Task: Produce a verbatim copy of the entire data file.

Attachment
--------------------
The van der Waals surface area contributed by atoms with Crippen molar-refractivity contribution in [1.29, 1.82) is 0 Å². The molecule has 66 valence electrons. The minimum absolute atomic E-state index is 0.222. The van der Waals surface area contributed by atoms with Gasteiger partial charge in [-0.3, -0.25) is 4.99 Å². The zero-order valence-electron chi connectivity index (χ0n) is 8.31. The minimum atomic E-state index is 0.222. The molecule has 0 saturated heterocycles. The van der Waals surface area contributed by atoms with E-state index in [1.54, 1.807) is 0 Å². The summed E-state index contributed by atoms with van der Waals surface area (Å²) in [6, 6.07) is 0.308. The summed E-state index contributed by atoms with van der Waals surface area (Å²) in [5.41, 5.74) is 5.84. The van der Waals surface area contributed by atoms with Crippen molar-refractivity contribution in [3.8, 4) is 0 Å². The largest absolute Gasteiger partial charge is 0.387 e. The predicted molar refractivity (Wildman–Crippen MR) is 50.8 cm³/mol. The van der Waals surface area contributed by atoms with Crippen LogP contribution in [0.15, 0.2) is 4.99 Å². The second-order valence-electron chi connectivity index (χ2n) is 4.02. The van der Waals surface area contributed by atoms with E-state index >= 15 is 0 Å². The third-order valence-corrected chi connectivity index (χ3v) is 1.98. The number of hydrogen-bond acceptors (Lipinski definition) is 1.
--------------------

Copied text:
The van der Waals surface area contributed by atoms with Crippen molar-refractivity contribution in [1.29, 1.82) is 0 Å². The molecule has 66 valence electrons. The minimum absolute atomic E-state index is 0.222. The van der Waals surface area contributed by atoms with Gasteiger partial charge in [-0.3, -0.25) is 4.99 Å². The zero-order valence-electron chi connectivity index (χ0n) is 8.31. The minimum atomic E-state index is 0.222. The molecule has 0 saturated heterocycles. The van der Waals surface area contributed by atoms with E-state index in [1.54, 1.807) is 0 Å². The summed E-state index contributed by atoms with van der Waals surface area (Å²) in [6, 6.07) is 0.308. The summed E-state index contributed by atoms with van der Waals surface area (Å²) in [5.41, 5.74) is 5.84. The van der Waals surface area contributed by atoms with Crippen molar-refractivity contribution in [3.8, 4) is 0 Å². The largest absolute Gasteiger partial charge is 0.387 e. The predicted molar refractivity (Wildman–Crippen MR) is 50.8 cm³/mol. The van der Waals surface area contributed by atoms with Crippen LogP contribution in [0.15, 0.2) is 4.99 Å². The second-order valence-electron chi connectivity index (χ2n) is 4.02. The van der Waals surface area contributed by atoms with E-state index >= 15 is 0 Å². The third-order valence-corrected chi connectivity index (χ3v) is 1.98. The number of hydrogen-bond acceptors (Lipinski definition) is 1.